Pedaling alters the excitability and modulation of vastus medialis H-reflexes after stroke
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Individuals post-stroke display abnormal Group Ia reflex excitability. Pedaling has been shown to reduce Group Ia reflexes and to normalize the relationship between EMG and reflex amplitude in the paretic soleus (SO). The purpose of this study was to determine whether these changes extend to the paretic quadriceps.
H-reflexes were used to examine Group Ia reflex excitability of the vastus medialis (VM). H-reflexes were elicited in paretic (n = 13) and neurologically intact (n = 13) individuals at 11 positions in the pedaling cycle and during static knee extension at comparable limb positions and levels of VM EMG.
VM H-reflexes were abnormally elevated in the paretic limb of stroke survivors. During static muscle activation, H-reflex amplitude did not change with the level of background VM activity. Pedaling reduced the amplitude of paretic VM H-reflexes and restored the normal relationship between VM EMG and H-reflex amplitude.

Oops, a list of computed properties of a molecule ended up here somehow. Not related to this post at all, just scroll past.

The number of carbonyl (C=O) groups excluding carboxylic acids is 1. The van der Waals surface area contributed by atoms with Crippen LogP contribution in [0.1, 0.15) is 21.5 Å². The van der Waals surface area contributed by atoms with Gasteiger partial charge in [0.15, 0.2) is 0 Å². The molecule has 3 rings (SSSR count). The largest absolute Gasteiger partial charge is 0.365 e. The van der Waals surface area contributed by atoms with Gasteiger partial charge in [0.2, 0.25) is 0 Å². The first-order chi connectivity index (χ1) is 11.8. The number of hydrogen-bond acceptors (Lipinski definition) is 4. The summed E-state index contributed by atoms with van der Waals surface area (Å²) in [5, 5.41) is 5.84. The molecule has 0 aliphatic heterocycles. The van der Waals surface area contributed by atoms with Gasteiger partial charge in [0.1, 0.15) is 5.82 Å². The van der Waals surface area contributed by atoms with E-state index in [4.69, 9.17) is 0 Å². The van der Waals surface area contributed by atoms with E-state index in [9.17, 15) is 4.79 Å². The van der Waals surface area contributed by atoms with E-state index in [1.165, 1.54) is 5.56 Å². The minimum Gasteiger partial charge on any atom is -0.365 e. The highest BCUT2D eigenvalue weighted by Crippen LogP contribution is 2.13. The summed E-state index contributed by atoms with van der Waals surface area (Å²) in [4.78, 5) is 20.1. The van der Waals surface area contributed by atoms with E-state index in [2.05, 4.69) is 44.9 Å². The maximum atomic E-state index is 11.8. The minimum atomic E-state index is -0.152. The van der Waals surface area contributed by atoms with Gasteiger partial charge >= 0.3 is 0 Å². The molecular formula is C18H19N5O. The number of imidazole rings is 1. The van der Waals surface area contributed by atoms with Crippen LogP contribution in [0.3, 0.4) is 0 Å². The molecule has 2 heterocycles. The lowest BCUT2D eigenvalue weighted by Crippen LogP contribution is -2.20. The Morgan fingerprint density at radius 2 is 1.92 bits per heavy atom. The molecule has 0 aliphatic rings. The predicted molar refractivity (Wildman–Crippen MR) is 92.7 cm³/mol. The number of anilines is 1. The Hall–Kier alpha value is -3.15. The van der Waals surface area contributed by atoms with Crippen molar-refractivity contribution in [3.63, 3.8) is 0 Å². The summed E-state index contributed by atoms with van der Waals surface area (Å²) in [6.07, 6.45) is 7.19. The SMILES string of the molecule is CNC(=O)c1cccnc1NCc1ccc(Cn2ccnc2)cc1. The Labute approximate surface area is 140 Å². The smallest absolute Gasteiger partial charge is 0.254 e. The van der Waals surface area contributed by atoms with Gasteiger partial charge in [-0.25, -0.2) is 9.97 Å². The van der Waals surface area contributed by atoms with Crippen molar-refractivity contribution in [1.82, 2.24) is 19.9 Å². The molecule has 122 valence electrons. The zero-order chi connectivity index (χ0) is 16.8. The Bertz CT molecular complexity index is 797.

Pedaling-induced changes in Group Ia reflex excitability that have been reported for the paretic SO are evident in the paretic VM. Pedaling may have a generalized effect on lower extremity Group Ia reflexes post-stroke.
Pedaling may be therapeutic for reducing Group Ia reflexes after stroke.
Fuchs, Dana P.; Sanghvi, Namita; Wieser, Jon A.; and Schindler-Ivens, Sheila, "Pedaling alters the excitability and modulation of vastus medialis H-reflexes after stroke" (2011). Physical Therapy Faculty Research and Publications. 4.